6). Mulch grass clippings.   The mulching of grass clippings are a great way to add beneficial nutrients to your soil and reduce the additional labor and disposal fees generated from removing green debris off-site.

Please be sure to contact Pacocha Landscaping Services, Inc. with any questions, comments or service requests you may have.

Thank you for your time and have a great day!

 

 

Your Lawn is Under Severe Water Stress!

When watering your lawn, you should really strive to water enough to wet the entire root zone.  The most common error committed by people is light irrigation.  Too little water too often encourages a multitude of problems such as shallow root system.  The ever changing need for watering depends mainly on your soil and of course, the weather.  Determining the type of soil you have is really helpful when determining beneficial watering schedules.  If you have a clay based soil watering to 1.25″ +/- is just about right.  However if your soil is more sandy or loam than anywhere between 1/2″ – 3/4″ is fine.  Try to remember that rainfall is no guarantee and should not be relied on as the single source of moisture for your lawn.  Light showers merely wet the surface.  Short down pours do the same.  Most of the water is lost in runoff before it can soak in to the soil.  A lawn will use as much as two inches per week in hot, dry weather – a fraction of that when it is cooler.  If you decide your lawn needs water, you should put on enough to wet the entire root zone as specified above.  If you can, avoid late afternoon or evening irrigation.  Grass that stays wet for a long time favors development of diseases.  However, do not avoid watering at these times if this is the only time you can water.  The important thing is water.  Avoiding late afternoons is secondary to providing the needed water to your turfgrass.  In heavy clay soils prevent watering to the full recommended amount at one time, frequent watering may be necessary to avoid surface runoff.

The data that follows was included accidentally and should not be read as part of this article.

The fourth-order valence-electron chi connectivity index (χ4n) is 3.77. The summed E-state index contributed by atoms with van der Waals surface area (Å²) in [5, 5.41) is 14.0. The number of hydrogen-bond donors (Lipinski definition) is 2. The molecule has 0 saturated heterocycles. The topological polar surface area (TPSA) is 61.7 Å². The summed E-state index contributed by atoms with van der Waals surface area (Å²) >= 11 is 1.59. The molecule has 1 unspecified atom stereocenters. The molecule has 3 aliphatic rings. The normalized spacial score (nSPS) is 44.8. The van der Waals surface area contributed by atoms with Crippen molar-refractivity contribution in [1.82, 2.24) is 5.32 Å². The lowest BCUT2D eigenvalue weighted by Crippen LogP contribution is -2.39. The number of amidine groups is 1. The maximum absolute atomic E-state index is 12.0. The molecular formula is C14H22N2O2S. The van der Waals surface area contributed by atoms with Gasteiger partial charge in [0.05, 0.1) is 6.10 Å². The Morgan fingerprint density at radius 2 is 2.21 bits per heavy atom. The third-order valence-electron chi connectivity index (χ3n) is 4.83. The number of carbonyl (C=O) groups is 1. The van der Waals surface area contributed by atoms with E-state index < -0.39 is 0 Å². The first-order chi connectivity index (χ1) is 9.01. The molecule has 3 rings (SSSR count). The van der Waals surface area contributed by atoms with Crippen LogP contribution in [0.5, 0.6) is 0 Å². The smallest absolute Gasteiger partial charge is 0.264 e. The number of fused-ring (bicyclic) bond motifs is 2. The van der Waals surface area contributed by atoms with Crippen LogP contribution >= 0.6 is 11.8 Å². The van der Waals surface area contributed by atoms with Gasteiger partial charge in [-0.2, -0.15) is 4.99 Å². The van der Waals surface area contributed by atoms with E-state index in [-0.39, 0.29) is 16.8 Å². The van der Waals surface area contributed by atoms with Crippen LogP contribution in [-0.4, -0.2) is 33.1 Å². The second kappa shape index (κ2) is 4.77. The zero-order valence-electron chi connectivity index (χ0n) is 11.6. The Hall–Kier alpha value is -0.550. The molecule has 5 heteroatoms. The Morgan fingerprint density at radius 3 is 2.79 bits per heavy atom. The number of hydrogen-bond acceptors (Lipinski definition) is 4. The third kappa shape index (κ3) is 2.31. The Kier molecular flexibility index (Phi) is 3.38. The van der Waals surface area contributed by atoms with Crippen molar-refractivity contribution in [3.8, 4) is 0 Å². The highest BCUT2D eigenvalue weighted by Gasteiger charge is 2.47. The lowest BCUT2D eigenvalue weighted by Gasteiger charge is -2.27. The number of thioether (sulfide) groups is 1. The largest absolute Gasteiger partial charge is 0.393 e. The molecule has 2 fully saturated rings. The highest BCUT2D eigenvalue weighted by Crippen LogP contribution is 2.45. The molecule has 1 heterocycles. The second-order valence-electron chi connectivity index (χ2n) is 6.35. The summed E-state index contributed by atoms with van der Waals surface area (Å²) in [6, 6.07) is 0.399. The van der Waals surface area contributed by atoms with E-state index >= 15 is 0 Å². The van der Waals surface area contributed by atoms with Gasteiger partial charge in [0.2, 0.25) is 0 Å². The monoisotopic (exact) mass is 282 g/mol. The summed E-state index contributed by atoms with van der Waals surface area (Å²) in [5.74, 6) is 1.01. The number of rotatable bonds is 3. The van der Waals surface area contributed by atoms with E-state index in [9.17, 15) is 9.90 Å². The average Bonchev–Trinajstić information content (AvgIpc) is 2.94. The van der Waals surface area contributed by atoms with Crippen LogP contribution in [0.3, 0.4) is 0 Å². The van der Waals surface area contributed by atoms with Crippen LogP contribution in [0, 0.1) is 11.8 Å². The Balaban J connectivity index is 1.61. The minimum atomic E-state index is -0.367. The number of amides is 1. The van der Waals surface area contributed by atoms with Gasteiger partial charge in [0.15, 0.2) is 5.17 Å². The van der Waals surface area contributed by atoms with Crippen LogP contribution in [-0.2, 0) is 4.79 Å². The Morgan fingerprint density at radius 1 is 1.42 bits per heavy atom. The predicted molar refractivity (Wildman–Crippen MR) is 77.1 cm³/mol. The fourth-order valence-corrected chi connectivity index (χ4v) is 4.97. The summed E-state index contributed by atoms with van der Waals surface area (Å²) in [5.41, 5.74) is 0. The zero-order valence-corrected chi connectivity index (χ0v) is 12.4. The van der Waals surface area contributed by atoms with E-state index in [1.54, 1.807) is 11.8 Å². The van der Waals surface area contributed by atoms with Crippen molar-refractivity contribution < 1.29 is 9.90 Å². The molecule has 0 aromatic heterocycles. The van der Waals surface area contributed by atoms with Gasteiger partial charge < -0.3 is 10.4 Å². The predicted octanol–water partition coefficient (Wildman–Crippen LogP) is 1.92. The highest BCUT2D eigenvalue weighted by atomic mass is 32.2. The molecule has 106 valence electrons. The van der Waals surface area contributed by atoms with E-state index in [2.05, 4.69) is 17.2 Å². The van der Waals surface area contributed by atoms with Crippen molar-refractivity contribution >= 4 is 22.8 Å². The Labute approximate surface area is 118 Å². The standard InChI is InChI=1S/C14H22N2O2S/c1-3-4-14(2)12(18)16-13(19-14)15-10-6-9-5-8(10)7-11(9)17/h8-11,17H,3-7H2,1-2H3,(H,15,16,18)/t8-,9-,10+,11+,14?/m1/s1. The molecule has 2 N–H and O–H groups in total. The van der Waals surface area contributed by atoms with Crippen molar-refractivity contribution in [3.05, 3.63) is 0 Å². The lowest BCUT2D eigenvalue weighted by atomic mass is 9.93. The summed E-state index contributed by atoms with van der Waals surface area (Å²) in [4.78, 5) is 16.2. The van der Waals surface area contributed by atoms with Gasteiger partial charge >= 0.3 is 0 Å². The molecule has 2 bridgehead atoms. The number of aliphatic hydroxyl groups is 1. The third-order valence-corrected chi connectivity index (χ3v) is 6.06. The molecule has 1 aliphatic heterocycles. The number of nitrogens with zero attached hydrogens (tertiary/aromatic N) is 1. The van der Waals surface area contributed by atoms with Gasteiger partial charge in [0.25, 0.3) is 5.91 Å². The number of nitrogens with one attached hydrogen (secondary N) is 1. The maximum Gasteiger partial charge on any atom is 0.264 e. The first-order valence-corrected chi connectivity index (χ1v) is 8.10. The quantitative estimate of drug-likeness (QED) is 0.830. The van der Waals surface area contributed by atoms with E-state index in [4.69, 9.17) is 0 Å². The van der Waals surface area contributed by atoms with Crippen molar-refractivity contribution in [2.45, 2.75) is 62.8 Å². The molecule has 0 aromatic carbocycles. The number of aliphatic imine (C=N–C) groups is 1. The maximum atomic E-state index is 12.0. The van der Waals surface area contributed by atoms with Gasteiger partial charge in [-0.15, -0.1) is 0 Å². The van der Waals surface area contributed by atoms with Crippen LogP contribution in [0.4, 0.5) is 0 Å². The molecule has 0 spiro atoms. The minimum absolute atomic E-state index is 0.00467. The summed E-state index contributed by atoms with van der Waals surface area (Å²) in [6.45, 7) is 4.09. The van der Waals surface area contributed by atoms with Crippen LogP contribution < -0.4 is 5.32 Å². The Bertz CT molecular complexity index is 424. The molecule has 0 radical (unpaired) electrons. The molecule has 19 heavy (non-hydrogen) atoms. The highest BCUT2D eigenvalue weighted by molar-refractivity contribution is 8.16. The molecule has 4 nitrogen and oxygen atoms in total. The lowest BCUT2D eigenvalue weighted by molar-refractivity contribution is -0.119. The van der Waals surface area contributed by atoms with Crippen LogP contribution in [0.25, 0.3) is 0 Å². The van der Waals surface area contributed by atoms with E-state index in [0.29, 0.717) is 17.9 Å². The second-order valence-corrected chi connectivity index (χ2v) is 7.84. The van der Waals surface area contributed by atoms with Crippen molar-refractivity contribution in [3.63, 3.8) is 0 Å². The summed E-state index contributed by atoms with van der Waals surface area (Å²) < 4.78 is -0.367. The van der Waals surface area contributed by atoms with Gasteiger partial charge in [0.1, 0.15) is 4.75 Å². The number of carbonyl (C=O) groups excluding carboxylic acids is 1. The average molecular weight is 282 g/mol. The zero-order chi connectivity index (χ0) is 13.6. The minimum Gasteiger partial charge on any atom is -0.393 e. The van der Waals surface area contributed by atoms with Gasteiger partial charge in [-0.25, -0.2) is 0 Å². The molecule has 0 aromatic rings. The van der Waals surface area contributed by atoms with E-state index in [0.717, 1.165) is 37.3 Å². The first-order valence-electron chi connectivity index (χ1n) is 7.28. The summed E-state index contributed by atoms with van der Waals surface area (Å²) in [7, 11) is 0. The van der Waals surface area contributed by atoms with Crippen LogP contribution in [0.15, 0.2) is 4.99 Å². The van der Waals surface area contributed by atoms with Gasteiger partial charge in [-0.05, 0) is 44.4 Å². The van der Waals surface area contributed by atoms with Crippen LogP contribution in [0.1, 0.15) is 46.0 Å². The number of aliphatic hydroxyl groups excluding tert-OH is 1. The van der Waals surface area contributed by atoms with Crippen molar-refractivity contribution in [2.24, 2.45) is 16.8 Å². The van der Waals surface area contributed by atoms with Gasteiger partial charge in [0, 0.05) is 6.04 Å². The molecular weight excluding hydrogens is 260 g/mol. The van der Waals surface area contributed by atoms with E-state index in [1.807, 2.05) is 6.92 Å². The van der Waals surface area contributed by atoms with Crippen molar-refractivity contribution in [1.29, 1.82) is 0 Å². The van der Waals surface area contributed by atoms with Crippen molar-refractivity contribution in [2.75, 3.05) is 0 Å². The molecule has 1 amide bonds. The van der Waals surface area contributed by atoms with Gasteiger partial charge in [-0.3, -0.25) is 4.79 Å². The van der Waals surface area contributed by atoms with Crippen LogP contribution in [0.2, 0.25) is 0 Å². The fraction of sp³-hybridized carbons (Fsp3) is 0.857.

The damaging power of ice!

Many of us carefully travel atop slippery icy surfaces every winter with great care and awareness.  We do our very best to lower the possibility of a slip and fall or vehicle accident by applying various forms of ice melters to our roads, sidewalks and bridges to convert dangerous ice to manageable surface water.  However, we need to really consider the power of ice and the damage it can cause when water is allowed to freeze when becoming trapped or simply left to stagnate in non-temperature controlled areas like exterior sump drains, foundation mounted water supply lines, roof gutters, non-drained buried lawn irrigation lines, buried down spout drain lines, garden hoses left outside, rain barrels, etc.

What happens to water if it’s not allowed to expand when frozen?

Here are a few simple steps to avoid ice related property damage and it’s corresponding repair.

  • Clean out all leaves and debris from gutters and downspouts often to allow for proper draining.
  • Be sure to properly pitch exterior sump pump drain lines to allow water to flow out and not remain stagnate in pipe.
  • Blow out or vacuum all debris that may have become trapped in buried down spout extension drain lines.
  • Prepare your lawn’s sprinkler system for winter by removing all the water from the irrigation system and equipment by using pressurized air.
  • Drain water from all portable/stationary pumps and water holding tanks before freezing temperatures move in.

By taking these few simple winter related precautions will allow our drainage and water control systems to function as they were intended and with minimal additional expense.